In 2012 to 2013, China is still the biggest trade partner to Australia. The total gross export value is almost AU$131.5 billion which is about 21.1% of the Australian total foreign trade. Comparing to Australia, China plays importer role in the relationship between China and Australia. The low exchange rate is more favorable to Chinese companies because they do not need to pay more high price for the commodities. On the contrary, the top five output categories are iron, coal, gold, education services…
A. Select articles from three different online sites relevant to your assignment.
I have selected an article that named Mind Your Language from Austrade (Australia Trade Commission), which is the part of Australian Government.
B. Discuss the credible, relevant, objective and reliable information found on this site.
In lecture 2, the topic covered was culture, which was defined as “the socially transmitted behaviour patterns, norms, beliefs and values of given community” (Salacuse, 1999…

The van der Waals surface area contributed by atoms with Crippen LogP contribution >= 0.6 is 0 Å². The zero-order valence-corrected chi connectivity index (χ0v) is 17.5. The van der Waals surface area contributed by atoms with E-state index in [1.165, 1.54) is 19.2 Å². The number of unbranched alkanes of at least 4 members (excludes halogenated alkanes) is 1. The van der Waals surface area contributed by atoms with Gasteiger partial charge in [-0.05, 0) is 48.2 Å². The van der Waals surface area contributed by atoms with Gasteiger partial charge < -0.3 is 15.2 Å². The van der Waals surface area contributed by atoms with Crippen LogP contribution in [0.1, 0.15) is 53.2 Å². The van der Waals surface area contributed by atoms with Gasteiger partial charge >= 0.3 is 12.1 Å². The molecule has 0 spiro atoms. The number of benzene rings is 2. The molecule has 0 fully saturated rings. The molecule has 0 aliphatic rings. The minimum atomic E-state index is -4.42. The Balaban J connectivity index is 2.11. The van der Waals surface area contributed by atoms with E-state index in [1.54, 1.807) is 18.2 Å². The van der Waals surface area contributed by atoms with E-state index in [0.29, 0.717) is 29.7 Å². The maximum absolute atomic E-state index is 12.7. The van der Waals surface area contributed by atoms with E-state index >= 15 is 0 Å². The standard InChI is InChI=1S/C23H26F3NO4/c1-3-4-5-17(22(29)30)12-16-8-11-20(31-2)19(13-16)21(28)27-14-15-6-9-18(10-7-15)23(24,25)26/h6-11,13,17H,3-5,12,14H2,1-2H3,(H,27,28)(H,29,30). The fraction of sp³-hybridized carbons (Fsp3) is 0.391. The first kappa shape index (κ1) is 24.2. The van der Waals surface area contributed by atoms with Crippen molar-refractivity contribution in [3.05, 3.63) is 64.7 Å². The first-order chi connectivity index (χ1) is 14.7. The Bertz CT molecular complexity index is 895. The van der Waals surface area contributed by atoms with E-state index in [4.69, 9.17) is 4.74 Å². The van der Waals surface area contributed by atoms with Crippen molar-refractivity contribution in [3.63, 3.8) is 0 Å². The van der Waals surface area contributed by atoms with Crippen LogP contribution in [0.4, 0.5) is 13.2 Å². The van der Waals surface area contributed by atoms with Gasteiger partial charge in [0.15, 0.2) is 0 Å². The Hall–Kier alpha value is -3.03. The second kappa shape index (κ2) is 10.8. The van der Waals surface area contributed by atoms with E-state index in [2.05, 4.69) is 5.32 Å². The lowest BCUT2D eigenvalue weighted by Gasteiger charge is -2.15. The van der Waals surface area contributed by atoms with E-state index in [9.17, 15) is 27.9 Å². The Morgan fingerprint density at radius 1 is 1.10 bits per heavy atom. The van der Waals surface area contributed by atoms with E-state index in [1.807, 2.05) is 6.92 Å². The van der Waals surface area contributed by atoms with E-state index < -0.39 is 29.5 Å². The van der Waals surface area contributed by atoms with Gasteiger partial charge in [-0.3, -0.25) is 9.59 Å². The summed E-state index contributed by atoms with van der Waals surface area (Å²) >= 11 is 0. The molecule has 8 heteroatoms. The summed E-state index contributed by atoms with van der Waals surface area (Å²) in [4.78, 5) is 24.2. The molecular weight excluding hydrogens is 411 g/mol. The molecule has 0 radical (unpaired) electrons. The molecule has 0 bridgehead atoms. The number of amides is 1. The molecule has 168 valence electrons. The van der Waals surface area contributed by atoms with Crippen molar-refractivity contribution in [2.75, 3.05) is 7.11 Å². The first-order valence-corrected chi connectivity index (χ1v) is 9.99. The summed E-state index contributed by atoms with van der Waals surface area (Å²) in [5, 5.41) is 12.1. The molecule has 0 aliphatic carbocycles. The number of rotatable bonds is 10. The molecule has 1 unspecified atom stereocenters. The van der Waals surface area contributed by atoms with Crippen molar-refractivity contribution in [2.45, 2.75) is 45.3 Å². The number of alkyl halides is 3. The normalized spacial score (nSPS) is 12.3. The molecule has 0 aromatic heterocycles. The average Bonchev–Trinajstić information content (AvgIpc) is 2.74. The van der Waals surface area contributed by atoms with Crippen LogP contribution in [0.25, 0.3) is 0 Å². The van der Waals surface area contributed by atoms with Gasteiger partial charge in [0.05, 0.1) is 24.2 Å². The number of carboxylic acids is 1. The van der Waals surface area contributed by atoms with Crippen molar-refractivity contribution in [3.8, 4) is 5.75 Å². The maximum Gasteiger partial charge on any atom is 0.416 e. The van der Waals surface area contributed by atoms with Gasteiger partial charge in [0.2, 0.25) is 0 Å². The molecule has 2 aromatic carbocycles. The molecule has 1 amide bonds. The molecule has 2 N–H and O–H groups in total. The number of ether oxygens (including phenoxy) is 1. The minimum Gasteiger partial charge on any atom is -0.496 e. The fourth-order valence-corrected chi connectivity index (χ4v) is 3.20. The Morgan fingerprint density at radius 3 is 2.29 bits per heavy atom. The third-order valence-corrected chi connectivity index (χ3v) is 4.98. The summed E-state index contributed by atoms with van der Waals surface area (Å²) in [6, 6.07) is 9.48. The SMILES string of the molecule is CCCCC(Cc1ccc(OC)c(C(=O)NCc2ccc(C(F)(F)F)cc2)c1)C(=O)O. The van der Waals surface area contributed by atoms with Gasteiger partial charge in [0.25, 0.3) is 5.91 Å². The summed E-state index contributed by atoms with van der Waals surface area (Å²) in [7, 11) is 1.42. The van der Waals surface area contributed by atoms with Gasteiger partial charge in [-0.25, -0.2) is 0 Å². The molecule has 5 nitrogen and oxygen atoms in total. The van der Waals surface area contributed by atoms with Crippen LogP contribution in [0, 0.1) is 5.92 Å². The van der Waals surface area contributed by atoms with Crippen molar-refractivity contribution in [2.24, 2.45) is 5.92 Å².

judiciary (law enforcing and dispute resolving function) is vastly different between the two nations as can see when we compare and contrast the underlying principles of each system of government. Firstly, both nations claim to uphold the concept of the rule of law, although due to corruptive forces surrounding the Chinese court system, this concept is often thwarted and equality before the law is not upheld. Within the constitutions of both nations the basic principles of separation of powers have been…
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Publication details, including instructions for authors and
Chocolate in China: the cadbury
L.J. Wood & S. Grosvenor
University of Tasmania, Australia
Published online: 24 Feb 2007.
To cite this article: L.J. Wood & S. Grosvenor (1997) Chocolate in China: the cadbury
experience, Australian Geographer, 28:2, 173-184
To link to this…